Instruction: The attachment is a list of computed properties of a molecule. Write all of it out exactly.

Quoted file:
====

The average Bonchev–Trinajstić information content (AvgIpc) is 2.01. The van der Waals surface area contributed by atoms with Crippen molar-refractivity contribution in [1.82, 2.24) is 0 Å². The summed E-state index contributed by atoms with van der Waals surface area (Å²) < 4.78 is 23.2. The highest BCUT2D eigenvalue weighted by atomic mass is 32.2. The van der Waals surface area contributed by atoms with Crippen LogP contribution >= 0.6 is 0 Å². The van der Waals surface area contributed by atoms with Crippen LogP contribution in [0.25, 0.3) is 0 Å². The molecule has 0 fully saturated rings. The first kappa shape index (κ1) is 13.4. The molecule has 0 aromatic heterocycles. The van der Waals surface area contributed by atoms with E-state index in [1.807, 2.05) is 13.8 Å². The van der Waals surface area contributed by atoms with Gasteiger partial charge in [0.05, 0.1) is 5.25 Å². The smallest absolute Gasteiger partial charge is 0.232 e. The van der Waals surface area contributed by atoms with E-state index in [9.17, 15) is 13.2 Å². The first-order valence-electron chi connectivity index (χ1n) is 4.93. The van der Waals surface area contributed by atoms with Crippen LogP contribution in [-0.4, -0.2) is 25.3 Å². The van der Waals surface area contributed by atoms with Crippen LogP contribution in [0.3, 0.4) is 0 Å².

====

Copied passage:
The average Bonchev–Trinajstić information content (AvgIpc) is 2.01. The van der Waals surface area contributed by atoms with Crippen molar-refractivity contribution in [1.82, 2.24) is 0 Å². The summed E-state index contributed by atoms with van der Waals surface area (Å²) < 4.78 is 23.2. The highest BCUT2D eigenvalue weighted by atomic mass is 32.2. The van der Waals surface area contributed by atoms with Crippen LogP contribution >= 0.6 is 0 Å². The van der Waals surface area contributed by atoms with Crippen LogP contribution in [0.25, 0.3) is 0 Å². The molecule has 0 fully saturated rings. The first kappa shape index (κ1) is 13.4. The molecule has 0 aromatic heterocycles. The van der Waals surface area contributed by atoms with E-state index in [1.807, 2.05) is 13.8 Å². The van der Waals surface area contributed by atoms with Gasteiger partial charge in [0.05, 0.1) is 5.25 Å². The smallest absolute Gasteiger partial charge is 0.232 e. The van der Waals surface area contributed by atoms with E-state index in [9.17, 15) is 13.2 Å². The first-order valence-electron chi connectivity index (χ1n) is 4.93. The van der Waals surface area contributed by atoms with Crippen LogP contribution in [-0.4, -0.2) is 25.3 Å². The van der Waals surface area contributed by atoms with Crippen LogP contribution in [0.3, 0.4) is 0 Å².